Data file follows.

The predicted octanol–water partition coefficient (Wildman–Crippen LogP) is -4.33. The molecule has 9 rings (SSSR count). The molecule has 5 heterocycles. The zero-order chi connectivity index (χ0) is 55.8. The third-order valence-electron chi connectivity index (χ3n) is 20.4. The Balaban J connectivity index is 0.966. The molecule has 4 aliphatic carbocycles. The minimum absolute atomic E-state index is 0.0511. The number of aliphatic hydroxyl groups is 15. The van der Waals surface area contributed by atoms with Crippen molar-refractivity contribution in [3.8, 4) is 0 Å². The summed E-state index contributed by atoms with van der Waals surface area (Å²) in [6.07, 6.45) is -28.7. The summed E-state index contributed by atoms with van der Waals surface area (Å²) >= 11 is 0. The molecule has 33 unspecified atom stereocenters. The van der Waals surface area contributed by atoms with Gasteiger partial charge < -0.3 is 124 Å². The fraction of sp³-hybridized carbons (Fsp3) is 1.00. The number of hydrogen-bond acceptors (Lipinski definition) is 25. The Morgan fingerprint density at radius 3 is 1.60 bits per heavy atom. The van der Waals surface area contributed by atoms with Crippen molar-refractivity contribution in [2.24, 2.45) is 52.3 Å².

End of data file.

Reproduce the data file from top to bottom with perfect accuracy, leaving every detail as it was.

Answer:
The predicted octanol–water partition coefficient (Wildman–Crippen LogP) is -4.33. The molecule has 9 rings (SSSR count). The molecule has 5 heterocycles. The zero-order chi connectivity index (χ0) is 55.8. The third-order valence-electron chi connectivity index (χ3n) is 20.4. The Balaban J connectivity index is 0.966. The molecule has 4 aliphatic carbocycles. The minimum absolute atomic E-state index is 0.0511. The number of aliphatic hydroxyl groups is 15. The van der Waals surface area contributed by atoms with Crippen molar-refractivity contribution in [3.8, 4) is 0 Å². The summed E-state index contributed by atoms with van der Waals surface area (Å²) in [6.07, 6.45) is -28.7. The summed E-state index contributed by atoms with van der Waals surface area (Å²) >= 11 is 0. The molecule has 33 unspecified atom stereocenters. The van der Waals surface area contributed by atoms with Gasteiger partial charge < -0.3 is 124 Å². The fraction of sp³-hybridized carbons (Fsp3) is 1.00. The number of hydrogen-bond acceptors (Lipinski definition) is 25. The Morgan fingerprint density at radius 3 is 1.60 bits per heavy atom. The van der Waals surface area contributed by atoms with Crippen molar-refractivity contribution in [2.24, 2.45) is 52.3 Å².